Although the two terms are often used interchangeably, Bolognese refers to a meat sauce in the style of Bologna, Italy. It's made from minced beef and pork, along with a soffrito, milk or cream, and a small amount of tomato, which is slow-cooked for hours. Traditional Ragù alla Bolognese from Bologna is almost always served with Tagliatelle or some other wide flat pasta, not spaghetti.
Spaghetti is the perfect dish to meal plan as you can make a large batch of the sauce and then heat it up and toss it with freshly boiled pasta for a meal that can be assembled in under ten minutes. One batch of this is enough to make 2 large servings, so just multiply the sauce ingredients for the number of people you're feeding and the number of meals you want it for. Be aware that if you increase the amount significantly, the caramelization and simmering steps may take a bit more time.
Once the sauce is done, just divide it up into the number of meals you want to have it for, and then refrigerate the portions you want to eat within the next few days, and freeze any portions you want to eat after that. Then you just have to defrost the sauce (either in a microwave, or in a pot covered with a lid), boil the pasta, and toss the two together.
Other Spaghetti Recipes
- Spaghetti Carbonara
- Spaghetti with Meatballs
- Spaghetti Amatriciana
- Shrimp and Avocado Pasta
- Kimchi Spaghetti
- 255 grams ground beef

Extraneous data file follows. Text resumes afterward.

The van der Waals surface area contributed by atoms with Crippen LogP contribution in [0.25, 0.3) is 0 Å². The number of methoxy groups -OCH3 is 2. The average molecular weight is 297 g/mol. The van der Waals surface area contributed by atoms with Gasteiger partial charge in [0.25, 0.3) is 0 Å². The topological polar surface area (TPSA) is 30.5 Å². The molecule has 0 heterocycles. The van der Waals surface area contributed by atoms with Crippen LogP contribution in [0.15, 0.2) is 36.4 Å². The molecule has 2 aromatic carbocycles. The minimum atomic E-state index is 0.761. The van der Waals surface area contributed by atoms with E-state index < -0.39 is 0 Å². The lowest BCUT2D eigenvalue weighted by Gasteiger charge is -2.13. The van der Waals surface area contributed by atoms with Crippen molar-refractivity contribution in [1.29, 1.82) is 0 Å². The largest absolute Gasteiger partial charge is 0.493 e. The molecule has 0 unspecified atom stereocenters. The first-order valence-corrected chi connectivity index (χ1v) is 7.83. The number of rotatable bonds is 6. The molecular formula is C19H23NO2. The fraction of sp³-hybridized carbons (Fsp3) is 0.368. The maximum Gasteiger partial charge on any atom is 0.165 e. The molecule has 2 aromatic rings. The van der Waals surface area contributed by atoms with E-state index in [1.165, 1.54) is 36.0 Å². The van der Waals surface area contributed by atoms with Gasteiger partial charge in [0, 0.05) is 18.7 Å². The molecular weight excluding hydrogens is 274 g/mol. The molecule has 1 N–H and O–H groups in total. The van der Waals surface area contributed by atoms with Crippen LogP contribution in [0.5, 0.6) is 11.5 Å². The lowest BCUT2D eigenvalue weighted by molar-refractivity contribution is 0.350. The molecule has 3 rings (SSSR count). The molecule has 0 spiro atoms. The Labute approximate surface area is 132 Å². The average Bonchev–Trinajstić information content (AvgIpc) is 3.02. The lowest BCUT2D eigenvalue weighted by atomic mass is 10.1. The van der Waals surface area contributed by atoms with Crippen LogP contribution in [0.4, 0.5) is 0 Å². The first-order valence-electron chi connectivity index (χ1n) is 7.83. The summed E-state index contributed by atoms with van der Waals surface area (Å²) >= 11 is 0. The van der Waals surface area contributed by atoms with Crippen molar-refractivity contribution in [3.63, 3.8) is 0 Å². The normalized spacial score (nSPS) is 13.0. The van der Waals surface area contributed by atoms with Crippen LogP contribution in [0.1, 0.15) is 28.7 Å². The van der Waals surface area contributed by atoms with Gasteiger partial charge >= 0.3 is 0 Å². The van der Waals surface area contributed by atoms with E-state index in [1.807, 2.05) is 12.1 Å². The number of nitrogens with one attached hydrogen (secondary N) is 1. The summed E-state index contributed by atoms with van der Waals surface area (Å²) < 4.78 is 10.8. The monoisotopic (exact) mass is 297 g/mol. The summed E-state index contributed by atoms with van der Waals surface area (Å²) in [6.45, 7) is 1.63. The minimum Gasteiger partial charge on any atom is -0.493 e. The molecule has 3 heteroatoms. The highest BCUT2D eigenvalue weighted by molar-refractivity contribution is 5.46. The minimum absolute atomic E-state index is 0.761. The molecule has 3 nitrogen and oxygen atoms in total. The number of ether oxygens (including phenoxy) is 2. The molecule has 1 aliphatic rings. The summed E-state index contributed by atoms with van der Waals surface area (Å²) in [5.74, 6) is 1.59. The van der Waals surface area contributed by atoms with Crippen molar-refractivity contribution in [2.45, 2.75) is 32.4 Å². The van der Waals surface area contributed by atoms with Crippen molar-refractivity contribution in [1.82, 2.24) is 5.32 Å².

- 100 grams ground pork
- ⅛ teaspoon baking soda
- 180 grams onion (1 small onion, finely minced)
- 50 grams carrot (⅓ carrot, peeled, grated)
- 14 grams garlic (minced)
- 2 tablespoons olive oil
- ½ cup red wine
- 500 grams tomato puree
- 2 tablespoons ketchup
- 1 teaspoon dried oregano
- 1 teaspoon salt
- ¼ teaspoon ground black pepper
- 225 grams spaghetti
- Flat-leaf parsley (chopped for garnish)
- Parmesan cheese (for garnish)
- Bring a large pot of well-salted water to a boil.
- Dissolve the baking soda in a tablespoon of water and add it to a frying pan, along with the minced onions, grated carrot, minced garlic, and olive oil. Stir the mixture to evenly combine and cover this with a lid. Put it on the stove over medium heat, and set the timer for 10 minutes.
- Once you see steam escaping from between the lid and the pan, turn down the heat to low, and continue steaming the onion mixture until the timer goes off.